The battle of the sexes has been raging since the beginning of humanity, though of course it’s gotten much more sophisticated as time has gone on. Men and women are both guilty of manipulating one another in overt and covert ways. Here are some ways women manipulate that men can see from a mile away. Men can see right through the cold shoulder. They are all too familiar with the “nothing is wrong” game. When you suddenly don’t want to talk, don’t want to be near him or be touched by him. But what is the point of acting this way? You are only going to drive a wedge between the two of you. Instead, ask for some space. Wait to calm down. Find the words to say what you are feeling.

Remember that good communication is the foundation to a healthy relationship. And if you can make him see what he did wrong and ways to make amends, if he’s a good man he will do everything in his power to do so. What about the restaurant choosing situation? He asks you “Where do you want to eat?” You say you don’t care. He proceeds to list every restaurant in the city to which you reject, each and every one until your choice is made. You win the battle but not the war. He sees right through this.

Guys see right through statements that reveal jealousy, such as asking who a female friend or coworker is and if he thinks she’s attractive. He also sees through round about questioning that just happen to incorporate her. Your boyfriend knows that you are just trying to see if evoking her name gives him a hint of excitement. Men can see right through it when it’s supposed to be a casual relationship but you happen to make pancakes one morning and invite him over, soon he’s stopping at the grocery store on the way home, and before you know it you both are walking down the aisle. But if he loves you he is enchanted by the spell you’ve waved over him.

Men can see right through it when women flirt with someone in order to make them jealous, especially after a breakup or when a relationship is on the rocks. When a woman asks “Why do you love me?” he knows that she is trying to poke holes in his case and he’s in trouble. A man knows that when you are asking about his ex offhandedly you are seeing if he has any feelings. Men see through it when women are friends with their ex, saying they’re just friends, when it’s obvious there is more going on there. Lastly, men see right through your little reasons to come see them, just to be around them. And they love it anyway. To learn more about women and their behavior read, The Female Brain by Louanne Brizendine, M.D.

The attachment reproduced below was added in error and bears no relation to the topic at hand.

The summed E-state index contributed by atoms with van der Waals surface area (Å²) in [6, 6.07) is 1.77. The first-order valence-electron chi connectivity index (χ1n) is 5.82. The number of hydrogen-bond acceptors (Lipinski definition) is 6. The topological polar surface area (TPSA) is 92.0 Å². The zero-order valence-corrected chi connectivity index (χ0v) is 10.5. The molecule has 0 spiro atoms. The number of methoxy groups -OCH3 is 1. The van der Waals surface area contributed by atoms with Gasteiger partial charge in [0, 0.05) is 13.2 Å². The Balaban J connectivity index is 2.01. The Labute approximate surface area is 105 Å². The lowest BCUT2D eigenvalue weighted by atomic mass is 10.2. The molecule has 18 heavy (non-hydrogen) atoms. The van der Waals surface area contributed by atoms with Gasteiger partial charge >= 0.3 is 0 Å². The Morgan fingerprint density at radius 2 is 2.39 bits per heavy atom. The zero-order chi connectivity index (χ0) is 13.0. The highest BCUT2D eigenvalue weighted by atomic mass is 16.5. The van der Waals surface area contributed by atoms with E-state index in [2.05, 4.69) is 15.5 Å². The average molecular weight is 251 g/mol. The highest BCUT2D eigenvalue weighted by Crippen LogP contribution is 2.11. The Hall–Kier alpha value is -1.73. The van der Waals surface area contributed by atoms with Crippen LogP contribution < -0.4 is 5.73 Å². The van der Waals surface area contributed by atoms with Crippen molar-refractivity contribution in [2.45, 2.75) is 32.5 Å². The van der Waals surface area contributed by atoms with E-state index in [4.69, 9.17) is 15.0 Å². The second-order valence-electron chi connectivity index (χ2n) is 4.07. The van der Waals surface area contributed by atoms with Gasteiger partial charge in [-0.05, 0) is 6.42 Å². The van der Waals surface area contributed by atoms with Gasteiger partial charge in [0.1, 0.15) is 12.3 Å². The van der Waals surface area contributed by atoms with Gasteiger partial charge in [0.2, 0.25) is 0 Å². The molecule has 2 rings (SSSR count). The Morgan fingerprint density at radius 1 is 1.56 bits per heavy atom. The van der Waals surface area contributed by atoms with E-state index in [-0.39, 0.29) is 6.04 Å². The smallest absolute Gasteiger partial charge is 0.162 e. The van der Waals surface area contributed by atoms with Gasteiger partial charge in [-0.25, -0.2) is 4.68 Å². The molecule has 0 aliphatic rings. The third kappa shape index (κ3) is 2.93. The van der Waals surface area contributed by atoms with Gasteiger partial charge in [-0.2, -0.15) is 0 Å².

Signs a Divorce is Looming

signs-to-get-divorced

Signs a Divorce is Looming

How can you tell when a marriage is over? Anyone going through a divorce asks themselves this question. A very short definition is see if the bad outweighs the good. Think long and hard about that. A piece of paper with a good-bad column may help. If you think your partner may be ready to leave you there is probably something to that feeling. Investigate further. But if you are curious as to whether you may see the inside of a divorce courtroom sooner rather than later, see if these indicators fit your marriage. Here are some significant signs that a divorce is looming. Think about how you feel about your partner. Are they the number one stressor in your life? If they sometimes take your stress away, and the reason you want to leave or you think your spouse is considering leaving is that the relationship has become dull, look into ways to liven it up. Find places where you can reconnect. If you don’t know where to begin, start with nostalgia. Reminisce about old times. You’ll be surprised how they can renew a relationship. Then see where you want to go to liven things up. If your spouse is your stress, the source of anxiety, torment and frustration, perhaps an exit out is best.

When you dream about the future is your spouse in it? Everyone dreams of a time without their spouse once in a while, usually when we are in a fight with them, or they are just driving us crazy. But if you find yourself taking part in blissful fantasies where your spouse isn’t included, or they are blissful because they aren’t included, maybe it’s time to look for a lawyer. Has communication broken down? This is the only avenue to truly fix a relationship. From time to time we all get involved in a situation where one or both parties aren’t speaking to one another. But has this become the new normal in your relationship? If you are happier when a communication breakdown has taken place then this is a sign that things are rocky and you may be heading toward a split. When you spend time away from your spouse, how do you feel? Do you feel relieved? Overjoyed? Does it feel as though a weight has been lifted off of your shoulders? If so, this is a bad sign. If however you do tend to miss them after some time has gone by you may want to try and work things out. What is the level of negativity in the relationship? If things are ho-hum that’s one thing. If love is still there, things can be fixed. But if you two are trading barbs constantly, using passive-aggressive behavior, are sarcastic toward one another and take part in negative behavior often then divorce may be in your future. The eminent psychologist Dr. John Gottman who has studied happy couples has said that, to stay happy, for every negative comment you make in a relationship, you should say three positive things.